6th Feb 2018 6:30pm-8:00pm
Edward Street Lecture Theatre
Following Obama’s election in 2008, much discussion focused on the possibility of a post-racial society, a notion and narrative of progress that views racism as having been overcome and America having become colourblind. Images of Obama and African-American supporters were often juxtaposed with images of the bad old days of Klansmen burning crosses and police using dogs and water hoses against African-Americans who crossed the colour line and fought for civil and voting rights. In Britain, we saw an outpouring of congratulatory statements and articles celebrating America’s overcoming of its ‘race problem’, many of which included the same images used circulated in the American press and interviews with members of the civil rights generation. Such images and references obscured not only continuing systemic racism and inequality in America, but also the revival of the Klan and wider far-right and increase in racist attacks as reported by the Southern Poverty Law Center and FBI. More recently, we have seen a pattern of police violence against African-Americans as well as high profile white supremacist attacks such as in Charleston in 2015, and a further revival of the far-right, increase in hate incidents, emergence of the so-called ‘alt-right’ and mainstreaming of white nationalism in the context of Trump’s populist and racialised, even racist, campaign and subsequent election. While all of these challenge the post-race thesis, they also rely on and deploy it to construct notions of white (and male) victimization predicated on a reversal of the racial order that they are fighting against and attempting to reverse (‘Make American Great Again’/’Make America White Again’). In Britain, which always saw itself as ‘less racist’, we have seen a backlash against multiculturalism, an increasing normalisation and mainstreaming of scapegoating racism and xenophobia, racialised nationalism, race vs class divide and rule, and nostalgia for empire, informing and being played out through Brexit. Following Brexit, we have seen an increase in hate incidents and far-right threats like in the US post-election, but what appears to be a decline in the fortunes of the organised far-right. In addition to examining Brexit and Trump’s election in terms of these themes and issues, this talk will use these two developments as a starting point to discuss racism more generally, its diverse and shifting articulations, denial and displacement, revival, normalisation and mainstreaming, as well as its analysis.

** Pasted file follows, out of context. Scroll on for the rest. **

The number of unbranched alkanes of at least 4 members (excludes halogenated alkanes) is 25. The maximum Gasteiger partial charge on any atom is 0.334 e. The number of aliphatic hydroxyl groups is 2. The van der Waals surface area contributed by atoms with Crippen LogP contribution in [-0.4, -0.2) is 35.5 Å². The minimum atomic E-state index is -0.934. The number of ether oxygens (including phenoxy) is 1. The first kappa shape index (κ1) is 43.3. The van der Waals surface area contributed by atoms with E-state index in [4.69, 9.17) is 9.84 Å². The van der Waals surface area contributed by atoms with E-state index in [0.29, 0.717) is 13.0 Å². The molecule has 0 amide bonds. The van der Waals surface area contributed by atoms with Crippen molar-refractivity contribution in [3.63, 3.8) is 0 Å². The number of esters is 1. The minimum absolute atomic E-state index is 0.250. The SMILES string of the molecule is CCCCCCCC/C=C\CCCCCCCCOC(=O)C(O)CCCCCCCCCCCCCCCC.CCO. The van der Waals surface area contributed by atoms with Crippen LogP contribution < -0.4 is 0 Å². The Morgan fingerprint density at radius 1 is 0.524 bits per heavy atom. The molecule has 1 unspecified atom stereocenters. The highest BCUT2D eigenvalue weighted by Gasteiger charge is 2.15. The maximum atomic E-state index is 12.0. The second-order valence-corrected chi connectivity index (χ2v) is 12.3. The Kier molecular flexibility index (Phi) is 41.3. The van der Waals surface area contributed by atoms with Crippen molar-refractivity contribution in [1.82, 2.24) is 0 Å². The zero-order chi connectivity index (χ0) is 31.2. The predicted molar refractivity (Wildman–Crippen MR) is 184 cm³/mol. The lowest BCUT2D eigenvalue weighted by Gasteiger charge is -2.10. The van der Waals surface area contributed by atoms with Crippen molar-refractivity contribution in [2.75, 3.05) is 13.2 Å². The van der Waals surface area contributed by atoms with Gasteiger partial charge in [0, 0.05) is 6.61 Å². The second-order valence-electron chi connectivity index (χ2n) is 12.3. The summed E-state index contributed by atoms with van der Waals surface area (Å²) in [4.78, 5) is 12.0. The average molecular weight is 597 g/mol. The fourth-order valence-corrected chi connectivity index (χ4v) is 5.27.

Aaron Winter is Senior Lecturer in Criminology at University of East London. At UEL, he is a member of the Terrorism and Extremism Research Centre (TERC), Centre for Human Rights in Conflict (CHRC) and Centre for Migration, Refugees and Belonging (CMRB). Prior to UEL, he taught at Abertay University, the University of Sussex and the University of Brighton. His research is on organised racism, right-wing extremism and terrorism. He is co-editor (with Bob Brecher and Mark Devenney) of Discourses and Practices of Terrorism: Interrogating Terror (Routledge, Critical Terrorism Studies, 2010) and (with Karen Lumsden) Reflexivity in Criminological Research Experiences with the Powerful and the Powerless (Palgrave, 2014). He is currently part of the ESRC project Racism and Political Mobilisation and London Scholars project Step Up To Stop Hate. He is also currently co-editing the book Researching the Far Right: Theory, Method, Practice (Routledge) and Manchester University Press series Racism, Resistance and Social Change (with Satnam Virdee and John Solomos). His latest article (co-authored with Aurelien Mondon) is 'Articulations of Islamophobia: From the Extreme to the Mainstream' in Ethnic and Racial Studies. He is also a Trustee of the British Sociological Association (BSA) and on the editorial board of the journal Sociological Research Online.